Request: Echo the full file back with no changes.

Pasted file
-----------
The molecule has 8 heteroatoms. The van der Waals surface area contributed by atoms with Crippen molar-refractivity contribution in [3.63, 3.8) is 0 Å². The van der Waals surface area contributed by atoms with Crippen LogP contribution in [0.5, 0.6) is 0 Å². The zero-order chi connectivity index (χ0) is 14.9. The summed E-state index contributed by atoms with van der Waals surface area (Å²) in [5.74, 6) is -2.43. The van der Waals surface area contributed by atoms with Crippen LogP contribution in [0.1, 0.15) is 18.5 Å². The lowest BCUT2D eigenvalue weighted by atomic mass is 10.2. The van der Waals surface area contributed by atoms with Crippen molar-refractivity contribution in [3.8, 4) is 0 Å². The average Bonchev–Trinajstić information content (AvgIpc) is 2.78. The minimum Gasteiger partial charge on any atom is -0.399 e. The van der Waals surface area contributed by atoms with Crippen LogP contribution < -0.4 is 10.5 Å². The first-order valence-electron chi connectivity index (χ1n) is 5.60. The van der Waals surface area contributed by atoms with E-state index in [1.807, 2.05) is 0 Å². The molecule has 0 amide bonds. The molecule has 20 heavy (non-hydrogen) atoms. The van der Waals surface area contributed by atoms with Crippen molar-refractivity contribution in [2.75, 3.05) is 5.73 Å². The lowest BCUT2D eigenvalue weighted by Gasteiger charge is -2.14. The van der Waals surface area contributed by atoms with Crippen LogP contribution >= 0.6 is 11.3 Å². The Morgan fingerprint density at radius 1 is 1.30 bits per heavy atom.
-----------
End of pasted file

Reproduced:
The molecule has 8 heteroatoms. The van der Waals surface area contributed by atoms with Crippen molar-refractivity contribution in [3.63, 3.8) is 0 Å². The van der Waals surface area contributed by atoms with Crippen LogP contribution in [0.5, 0.6) is 0 Å². The zero-order chi connectivity index (χ0) is 14.9. The summed E-state index contributed by atoms with van der Waals surface area (Å²) in [5.74, 6) is -2.43. The van der Waals surface area contributed by atoms with Crippen LogP contribution in [0.1, 0.15) is 18.5 Å². The lowest BCUT2D eigenvalue weighted by atomic mass is 10.2. The van der Waals surface area contributed by atoms with Crippen molar-refractivity contribution in [3.8, 4) is 0 Å². The average Bonchev–Trinajstić information content (AvgIpc) is 2.78. The minimum Gasteiger partial charge on any atom is -0.399 e. The van der Waals surface area contributed by atoms with Crippen LogP contribution < -0.4 is 10.5 Å². The first-order valence-electron chi connectivity index (χ1n) is 5.60. The van der Waals surface area contributed by atoms with E-state index in [1.807, 2.05) is 0 Å². The molecule has 0 amide bonds. The molecule has 20 heavy (non-hydrogen) atoms. The van der Waals surface area contributed by atoms with Crippen molar-refractivity contribution in [2.75, 3.05) is 5.73 Å². The lowest BCUT2D eigenvalue weighted by Gasteiger charge is -2.14. The van der Waals surface area contributed by atoms with Crippen LogP contribution >= 0.6 is 11.3 Å². The Morgan fingerprint density at radius 1 is 1.30 bits per heavy atom.